Phar­ma­co­ge­net­ics: FDA re­leas­es ta­ble of gene-drug in­ter­ac­tions

The FDA on Thurs­day pub­lished a ta­ble iden­ti­fy­ing more than 50 gene-drug in­ter­ac­tions that the agency says are sup­port­ed by sci­en­tif­ic ev­i­dence and an­nounced it is con­sid­er­ing new ap­proach­es to eval­u­at­ing phar­ma­co­ge­net­ic as­so­ci­a­tions.

“Con­sis­tent with our mis­sion to pro­tect and pro­mote pub­lic health, we be­lieve it is im­por­tant to take steps now to help en­sure that claims be­ing made for phar­ma­co­ge­net­ic tests of­fered to­day are ground­ed in sound sci­ence to avoid in­ap­pro­pri­ate man­age­ment of pa­tients’ med­ica­tions,” said Cen­ter for De­vices and Ra­di­o­log­i­cal Health Di­rec­tor Jeff Shuren and Cen­ter for Drug Eval­u­a­tion and Re­search Di­rec­tor Janet Wood­cock.

Back­ground

The re­lease of the ta­ble comes af­ter years of grap­pling over how the FDA should ap­proach phar­ma­co­ge­net­ic (PGx) test­ing and the broad­er field of lab­o­ra­to­ry de­vel­oped tests (LDTs). In 2018, the FDA is­sued a safe­ty com­mu­ni­ca­tion and state­ment ad­vis­ing that many ge­net­ic tests pur­port­ing to pre­dict a pa­tient’s re­sponse to med­ica­tions have not been re­viewed by the agency and may not be sup­port­ed by sci­en­tif­ic or clin­i­cal ev­i­dence.

At the same time, var­i­ous in­dus­try groups, in­clud­ing the Amer­i­can Clin­i­cal Lab­o­ra­to­ry As­so­ci­a­tion (ACLA) and the Coali­tion to Pre­serve Ac­cess to Phar­ma­coge­nomics In­for­ma­tion, have pushed back against the FDA’s ef­forts to crack down on phar­ma­co­ge­net­ics tests.

In a cit­i­zen pe­ti­tion filed last month on be­half of the Coali­tion to Pre­serve Ac­cess to Phar­ma­coge­nomics In­for­ma­tion, law firm Hy­man, Phelps & Mc­Na­ma­ra called on the FDA to re­vise its safe­ty com­mu­ni­ca­tion to state that test mak­ers “may com­mu­ni­cate in­for­ma­tion about gene-drug in­ter­ac­tions as part of ge­net­ic test re­ports to the ex­tent that such in­for­ma­tion is sup­port­ed by ad­e­quate ev­i­dence and is not con­traindi­cat­ed by in­for­ma­tion in drug la­bels.”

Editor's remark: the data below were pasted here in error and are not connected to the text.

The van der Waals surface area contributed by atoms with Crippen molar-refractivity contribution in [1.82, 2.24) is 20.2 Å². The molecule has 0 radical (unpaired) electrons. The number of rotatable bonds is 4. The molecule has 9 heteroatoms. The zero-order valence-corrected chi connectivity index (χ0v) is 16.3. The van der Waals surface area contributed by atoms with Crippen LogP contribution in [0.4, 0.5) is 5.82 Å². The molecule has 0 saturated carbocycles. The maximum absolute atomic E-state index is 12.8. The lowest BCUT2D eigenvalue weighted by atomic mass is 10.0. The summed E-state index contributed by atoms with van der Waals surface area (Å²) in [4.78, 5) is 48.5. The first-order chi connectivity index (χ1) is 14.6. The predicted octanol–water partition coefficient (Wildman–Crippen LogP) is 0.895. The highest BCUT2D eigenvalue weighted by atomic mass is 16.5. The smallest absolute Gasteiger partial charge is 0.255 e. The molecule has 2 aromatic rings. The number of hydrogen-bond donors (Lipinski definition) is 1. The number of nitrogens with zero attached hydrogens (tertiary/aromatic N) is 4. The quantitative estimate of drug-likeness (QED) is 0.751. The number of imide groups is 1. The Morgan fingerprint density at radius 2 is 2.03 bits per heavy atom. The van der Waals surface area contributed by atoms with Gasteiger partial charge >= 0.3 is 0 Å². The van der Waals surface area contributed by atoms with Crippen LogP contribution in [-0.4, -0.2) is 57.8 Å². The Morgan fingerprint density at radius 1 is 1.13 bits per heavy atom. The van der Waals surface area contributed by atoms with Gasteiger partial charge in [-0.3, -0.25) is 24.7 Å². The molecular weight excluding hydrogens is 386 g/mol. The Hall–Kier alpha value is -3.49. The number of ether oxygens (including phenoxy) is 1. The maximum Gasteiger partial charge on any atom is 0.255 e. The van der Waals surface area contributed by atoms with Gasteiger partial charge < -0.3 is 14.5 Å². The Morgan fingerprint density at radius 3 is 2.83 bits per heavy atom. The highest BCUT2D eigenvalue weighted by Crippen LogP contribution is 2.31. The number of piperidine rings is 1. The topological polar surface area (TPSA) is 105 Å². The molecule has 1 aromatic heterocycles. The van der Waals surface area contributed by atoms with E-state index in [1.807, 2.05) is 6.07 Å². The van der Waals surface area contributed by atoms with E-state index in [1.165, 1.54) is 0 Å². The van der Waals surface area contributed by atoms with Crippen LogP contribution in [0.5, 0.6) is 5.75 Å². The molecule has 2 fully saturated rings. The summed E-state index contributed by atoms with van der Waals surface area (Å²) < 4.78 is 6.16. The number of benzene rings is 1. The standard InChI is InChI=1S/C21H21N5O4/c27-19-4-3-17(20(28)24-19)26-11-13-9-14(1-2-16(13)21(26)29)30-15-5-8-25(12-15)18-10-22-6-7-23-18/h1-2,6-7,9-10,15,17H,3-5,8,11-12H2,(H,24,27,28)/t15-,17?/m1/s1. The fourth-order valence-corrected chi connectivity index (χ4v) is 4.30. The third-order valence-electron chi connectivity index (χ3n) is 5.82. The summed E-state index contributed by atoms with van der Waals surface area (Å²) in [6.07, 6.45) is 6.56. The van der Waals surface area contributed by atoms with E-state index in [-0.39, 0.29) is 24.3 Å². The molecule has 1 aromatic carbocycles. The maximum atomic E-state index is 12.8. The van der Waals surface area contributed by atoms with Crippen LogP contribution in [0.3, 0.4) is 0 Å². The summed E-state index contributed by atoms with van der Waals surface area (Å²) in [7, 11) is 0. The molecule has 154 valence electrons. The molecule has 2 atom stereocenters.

Phar­ma­co­ge­net­ics As­so­ci­a­tions Table

The FDA says the ta­ble is “in­tend­ed to pro­vide the agency’s view of the state of the cur­rent sci­ence in phar­ma­co­ge­net­ics” and in­cludes es­tab­lished gene-drug in­ter­ac­tions that ap­pear in la­bel­ing and some in­ter­ac­tions that, while not ap­pear­ing in la­bel­ing, are sup­port­ed by suf­fi­cient sci­en­tif­ic ev­i­dence.

The ta­ble al­so de­notes phar­ma­co­ge­net­ic as­so­ci­a­tions that may in­di­cate an im­pact on a drug’s safe­ty or a pa­tient’s re­sponse and gene-drug as­so­ci­a­tions for which an im­pact has not been es­tab­lished.

The FDA stress­es that the ta­ble is not com­plete and that it will con­tin­ue to re­view sci­en­tif­ic ev­i­dence, in­clud­ing guide­lines de­vel­oped by the Clin­i­cal Phar­ma­co­ge­net­ics Im­ple­men­ta­tion Con­sor­tium, to ex­pand the list. The agency has al­so opened a pub­lic dock­et to so­lic­it com­ments from stake­hold­ers on spe­cif­ic phar­ma­co­ge­net­ic as­so­ci­a­tions that should or should not be con­sid­ered for the ta­ble.

The ta­ble comes with a host of dis­claimers, in­clud­ing that, “Each pa­tient’s ge­net­ic make­up is on­ly one of many fac­tors that may im­pact drug con­cen­tra­tions and re­sponse,” and that the FDA does not nec­es­sar­i­ly en­dorse phar­ma­co­ge­net­ic tests for in­ter­ac­tions in­clud­ed on the list.

The FDA al­so says the ta­ble “is not in­tend­ed to af­fect cur­rent reg­u­la­to­ry re­quire­ments or poli­cies, in­clud­ing the FDA’s pol­i­cy re­gard­ing com­pan­ion di­ag­nos­tics. Nor is the ta­ble in­tend­ed to make an as­sess­ment on the safe and ef­fec­tive use of, or reg­u­la­to­ry re­quire­ments for, tests that de­tect vari­ants in the ref­er­enced genes, or to pro­vide com­pre­hen­sive in­for­ma­tion on the de­scribed gene-drug in­ter­ac­tions.”

De­spite those dis­claimers, the list could of­fer in­sight to phar­ma­co­ge­net­ic test mak­ers on what the agency con­sid­ers suf­fi­cient ev­i­dence to sup­port spe­cif­ic phar­ma­co­ge­net­ic as­so­ci­a­tions.


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